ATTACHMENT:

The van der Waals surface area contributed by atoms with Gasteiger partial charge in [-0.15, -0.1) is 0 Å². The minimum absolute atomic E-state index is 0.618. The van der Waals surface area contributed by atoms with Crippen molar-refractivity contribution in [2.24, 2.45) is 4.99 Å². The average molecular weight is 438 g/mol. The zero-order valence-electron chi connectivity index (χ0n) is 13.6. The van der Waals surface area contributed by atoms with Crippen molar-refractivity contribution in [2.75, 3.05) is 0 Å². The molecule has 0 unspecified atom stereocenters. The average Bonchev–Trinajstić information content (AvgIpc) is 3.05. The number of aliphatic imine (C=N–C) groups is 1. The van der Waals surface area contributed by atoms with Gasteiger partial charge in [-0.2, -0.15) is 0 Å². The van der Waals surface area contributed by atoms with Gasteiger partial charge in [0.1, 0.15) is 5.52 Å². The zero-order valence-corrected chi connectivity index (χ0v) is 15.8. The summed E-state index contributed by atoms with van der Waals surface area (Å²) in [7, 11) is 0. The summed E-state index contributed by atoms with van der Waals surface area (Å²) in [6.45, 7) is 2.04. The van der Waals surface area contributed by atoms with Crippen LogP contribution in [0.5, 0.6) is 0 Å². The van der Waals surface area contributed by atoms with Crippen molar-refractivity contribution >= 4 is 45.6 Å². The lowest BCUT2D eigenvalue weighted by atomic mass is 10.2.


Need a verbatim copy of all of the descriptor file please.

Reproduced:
The van der Waals surface area contributed by atoms with Gasteiger partial charge in [-0.15, -0.1) is 0 Å². The minimum absolute atomic E-state index is 0.618. The van der Waals surface area contributed by atoms with Crippen molar-refractivity contribution in [2.24, 2.45) is 4.99 Å². The average molecular weight is 438 g/mol. The zero-order valence-electron chi connectivity index (χ0n) is 13.6. The van der Waals surface area contributed by atoms with Crippen molar-refractivity contribution in [2.75, 3.05) is 0 Å². The molecule has 0 unspecified atom stereocenters. The average Bonchev–Trinajstić information content (AvgIpc) is 3.05. The number of aliphatic imine (C=N–C) groups is 1. The van der Waals surface area contributed by atoms with Gasteiger partial charge in [-0.2, -0.15) is 0 Å². The van der Waals surface area contributed by atoms with Gasteiger partial charge in [0.1, 0.15) is 5.52 Å². The zero-order valence-corrected chi connectivity index (χ0v) is 15.8. The summed E-state index contributed by atoms with van der Waals surface area (Å²) in [7, 11) is 0. The summed E-state index contributed by atoms with van der Waals surface area (Å²) in [6.45, 7) is 2.04. The van der Waals surface area contributed by atoms with Crippen LogP contribution in [0.5, 0.6) is 0 Å². The van der Waals surface area contributed by atoms with Crippen molar-refractivity contribution >= 4 is 45.6 Å². The lowest BCUT2D eigenvalue weighted by atomic mass is 10.2.